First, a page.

Friday, September 12, 2008

The Streets - Everything Is Borrowed

This just in! Mike Skinner is back! The Streets penultimate album is unlike most anything he's ever produced. For those of you unaware, or confused by the previous statements, let me rewind a bit. I just listened to Everything Is Borrowed by The Streets which is being released in the U.K. on September 15. The Streets is the alias of British MC Mike Skinner. With three previous albums in the books, this fourth one is a new chapter in a five record arc for the artist. Until recently, I was blissfully unaware that Skinner intended to hang up the mic after the fifth album. More details can be found in this BBC News article. Basically, Skinner goes on to say he signed a five record deal, and always thought that each album would be an installment in a five-disc box set, per se. Either way, his last album The Hardest Way to Make an Easy Living was generally considered to be a misstep. It was his shortest effort at ~37 minutes, and even Skinner remarked it was a "guilt-ridden indulgence." Thankfully, The Streets are back with a new album with a totally different vibe, lyrical content, and overall feel that is refreshingly different.

Everything Is Borrowed is just short of 39 minutes with 11 tracks ranging from 2:46 to 5:16 in length. Immediately, you know something is different just from the album artwork. The past two albums have featured Skinner standing in a bus shelter and leaning against a car. This is the first album since his debut that has gone without him on the cover. As I was saying, the album has a different feel. The actual beats/production are quite upbeat which stand in contrast to much of the lyrical content that is rather melancholy, somber, and reflective. For example, in "On The Edge Of A Cliff" Skinner rhymes about standing ready to jump over the edge, until an old man tells an anecdote about how he was once there himself and someone said to him, "For billions of years since the outset of time / Every singles on of your ancestors survived / Every single person on your mom and dad's side / successfully looked after and passed onto you life / What are the chances of that, like?" Needless to say it's a pretty weighty issue (thoughts of suicide) to be tackling, which is juxtaposed with horns and a backing chorus. The effect is bringing a sense of hope and positive reflection to a scary situation. Another favorite lyric is the chorus for "Heaven For The Weather" which is: "I want to go to Heaven for the weather / but Hell for the company. / I want to go to Heaven for the weather / but Hell seems like fun to me." All the lyrics on the new album are devoid of a topic Skinner usually loves to play with: pop culture/technology. Basically, Skinner forced himself to stop talking about cell phones and texting. After a couple spins of the album it's pretty solid. There are only a couple tracks that I'm kinda indifferent about. But the overall jazzy feeling is interesting with guitars, horns, chorus, and funky bass lines against the produced drums and beats. "The Strongest Person I Know" has the same feeling as the previous hit "Dry Your Eyes" but without the killer chorus. The song I've chosen isn't the strongest track, but it's one that hasn't been floating around for a while either. The first single is going to be "Everything Is Borrowed," and "The Escapist" (my fav track) was available online a while ago. Enjoy.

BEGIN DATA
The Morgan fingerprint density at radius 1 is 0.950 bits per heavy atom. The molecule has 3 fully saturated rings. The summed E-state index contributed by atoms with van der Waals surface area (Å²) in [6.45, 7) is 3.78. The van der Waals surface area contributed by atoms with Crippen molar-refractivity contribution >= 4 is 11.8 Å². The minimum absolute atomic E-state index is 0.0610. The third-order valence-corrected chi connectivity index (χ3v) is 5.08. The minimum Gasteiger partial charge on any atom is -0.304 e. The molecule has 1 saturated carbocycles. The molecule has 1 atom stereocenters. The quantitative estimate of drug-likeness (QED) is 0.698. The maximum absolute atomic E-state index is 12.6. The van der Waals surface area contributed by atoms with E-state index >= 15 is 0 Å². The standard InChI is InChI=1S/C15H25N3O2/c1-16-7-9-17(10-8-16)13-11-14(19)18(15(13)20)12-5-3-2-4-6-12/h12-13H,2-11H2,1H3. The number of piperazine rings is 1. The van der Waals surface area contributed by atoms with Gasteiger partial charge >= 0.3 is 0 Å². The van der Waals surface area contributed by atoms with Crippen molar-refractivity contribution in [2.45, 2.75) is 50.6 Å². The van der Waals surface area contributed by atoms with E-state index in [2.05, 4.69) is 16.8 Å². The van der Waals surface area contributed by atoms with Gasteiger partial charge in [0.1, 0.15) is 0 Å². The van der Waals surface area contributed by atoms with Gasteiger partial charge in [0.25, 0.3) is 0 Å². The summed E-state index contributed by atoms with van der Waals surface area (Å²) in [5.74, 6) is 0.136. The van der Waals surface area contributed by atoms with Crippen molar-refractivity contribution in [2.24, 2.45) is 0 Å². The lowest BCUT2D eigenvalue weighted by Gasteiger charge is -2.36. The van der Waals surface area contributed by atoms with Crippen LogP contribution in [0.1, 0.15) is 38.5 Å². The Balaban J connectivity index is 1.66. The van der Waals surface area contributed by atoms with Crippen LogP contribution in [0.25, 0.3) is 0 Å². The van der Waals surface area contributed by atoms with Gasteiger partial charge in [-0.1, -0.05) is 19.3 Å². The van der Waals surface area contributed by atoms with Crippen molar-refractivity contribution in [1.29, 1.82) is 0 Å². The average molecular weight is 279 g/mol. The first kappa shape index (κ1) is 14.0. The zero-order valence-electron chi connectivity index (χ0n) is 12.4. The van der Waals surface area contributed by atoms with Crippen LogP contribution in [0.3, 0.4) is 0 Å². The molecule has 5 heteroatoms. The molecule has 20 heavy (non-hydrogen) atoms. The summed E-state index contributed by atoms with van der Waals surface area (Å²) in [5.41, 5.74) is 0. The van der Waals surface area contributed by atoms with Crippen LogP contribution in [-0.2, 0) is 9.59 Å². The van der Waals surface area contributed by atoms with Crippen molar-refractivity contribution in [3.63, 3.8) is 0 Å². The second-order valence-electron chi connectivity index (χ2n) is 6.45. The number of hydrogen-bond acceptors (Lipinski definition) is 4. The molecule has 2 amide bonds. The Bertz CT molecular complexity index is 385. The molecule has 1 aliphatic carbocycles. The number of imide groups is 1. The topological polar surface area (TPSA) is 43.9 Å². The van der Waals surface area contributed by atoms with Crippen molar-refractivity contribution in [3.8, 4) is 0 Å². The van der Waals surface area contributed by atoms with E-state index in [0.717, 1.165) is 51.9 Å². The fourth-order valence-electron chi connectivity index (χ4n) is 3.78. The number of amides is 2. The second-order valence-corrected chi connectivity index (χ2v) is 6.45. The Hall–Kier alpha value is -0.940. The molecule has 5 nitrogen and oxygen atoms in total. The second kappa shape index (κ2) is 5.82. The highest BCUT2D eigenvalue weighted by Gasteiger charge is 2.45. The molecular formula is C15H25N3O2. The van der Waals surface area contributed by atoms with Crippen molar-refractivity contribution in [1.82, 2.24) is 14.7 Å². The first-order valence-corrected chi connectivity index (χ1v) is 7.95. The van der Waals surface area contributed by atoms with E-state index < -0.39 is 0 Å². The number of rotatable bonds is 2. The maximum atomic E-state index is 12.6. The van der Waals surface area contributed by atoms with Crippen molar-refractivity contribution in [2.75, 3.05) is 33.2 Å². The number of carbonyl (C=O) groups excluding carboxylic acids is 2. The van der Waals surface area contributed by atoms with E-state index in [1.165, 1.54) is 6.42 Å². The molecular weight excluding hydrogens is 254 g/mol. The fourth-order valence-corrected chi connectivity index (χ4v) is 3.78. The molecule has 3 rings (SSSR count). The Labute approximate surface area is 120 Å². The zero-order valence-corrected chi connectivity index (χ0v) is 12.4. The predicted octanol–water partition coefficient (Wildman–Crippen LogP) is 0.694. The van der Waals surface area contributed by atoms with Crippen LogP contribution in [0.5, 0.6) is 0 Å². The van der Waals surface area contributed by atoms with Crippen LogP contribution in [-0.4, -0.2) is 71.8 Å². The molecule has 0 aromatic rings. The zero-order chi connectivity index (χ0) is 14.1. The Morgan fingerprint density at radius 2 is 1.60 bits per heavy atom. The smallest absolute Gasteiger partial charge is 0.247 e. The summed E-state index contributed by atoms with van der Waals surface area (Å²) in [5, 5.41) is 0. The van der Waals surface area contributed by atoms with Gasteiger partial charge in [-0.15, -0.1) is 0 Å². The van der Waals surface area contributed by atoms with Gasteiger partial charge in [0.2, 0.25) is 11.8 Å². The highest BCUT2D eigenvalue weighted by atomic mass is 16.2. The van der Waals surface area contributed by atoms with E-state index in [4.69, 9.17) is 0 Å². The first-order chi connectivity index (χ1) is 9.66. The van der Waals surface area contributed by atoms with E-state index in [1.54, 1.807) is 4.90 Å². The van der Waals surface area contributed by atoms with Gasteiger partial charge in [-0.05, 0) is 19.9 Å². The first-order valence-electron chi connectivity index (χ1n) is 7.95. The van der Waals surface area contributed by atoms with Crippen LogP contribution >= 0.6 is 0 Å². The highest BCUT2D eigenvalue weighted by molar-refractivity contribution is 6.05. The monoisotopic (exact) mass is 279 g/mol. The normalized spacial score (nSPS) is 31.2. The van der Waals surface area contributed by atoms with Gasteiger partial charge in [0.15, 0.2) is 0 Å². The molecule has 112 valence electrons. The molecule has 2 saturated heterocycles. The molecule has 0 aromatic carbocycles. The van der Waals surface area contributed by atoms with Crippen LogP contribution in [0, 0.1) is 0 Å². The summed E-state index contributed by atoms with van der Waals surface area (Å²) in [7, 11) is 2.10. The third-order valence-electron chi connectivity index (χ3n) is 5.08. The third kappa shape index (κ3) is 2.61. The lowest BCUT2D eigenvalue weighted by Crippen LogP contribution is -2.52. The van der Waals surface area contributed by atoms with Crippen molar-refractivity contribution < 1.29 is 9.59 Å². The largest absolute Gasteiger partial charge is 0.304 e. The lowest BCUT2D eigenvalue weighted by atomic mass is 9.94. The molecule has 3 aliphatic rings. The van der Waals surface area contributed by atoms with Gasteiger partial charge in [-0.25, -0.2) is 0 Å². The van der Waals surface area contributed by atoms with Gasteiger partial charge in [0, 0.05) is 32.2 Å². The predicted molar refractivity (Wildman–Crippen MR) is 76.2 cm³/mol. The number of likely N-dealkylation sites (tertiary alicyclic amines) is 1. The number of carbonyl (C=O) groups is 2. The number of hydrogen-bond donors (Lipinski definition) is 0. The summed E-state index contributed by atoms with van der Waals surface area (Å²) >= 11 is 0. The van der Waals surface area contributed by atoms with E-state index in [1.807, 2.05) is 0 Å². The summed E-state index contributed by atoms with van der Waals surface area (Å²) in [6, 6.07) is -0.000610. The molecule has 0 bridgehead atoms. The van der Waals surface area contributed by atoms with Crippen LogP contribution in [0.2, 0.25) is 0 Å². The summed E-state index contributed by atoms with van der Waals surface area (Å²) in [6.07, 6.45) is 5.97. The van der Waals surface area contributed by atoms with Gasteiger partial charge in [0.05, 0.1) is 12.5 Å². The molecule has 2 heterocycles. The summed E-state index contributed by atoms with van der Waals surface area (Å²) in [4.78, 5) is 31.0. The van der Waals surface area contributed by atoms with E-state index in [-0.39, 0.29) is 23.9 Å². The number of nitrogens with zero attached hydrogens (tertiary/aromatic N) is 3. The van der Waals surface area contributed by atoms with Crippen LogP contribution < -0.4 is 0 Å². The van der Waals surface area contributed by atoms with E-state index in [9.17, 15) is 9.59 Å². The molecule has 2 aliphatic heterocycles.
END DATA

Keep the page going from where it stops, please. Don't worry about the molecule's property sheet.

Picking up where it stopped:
"The Way Of The Dodo"

1 comment:

Nil Krypto said...

I've tried, Zimman, oh how I've tried - actually I've only heard parts of maybe 3 diff. Streets tracks but, man...I just hate this stuff. Hook me up with he three best records and I'll give it one last shot...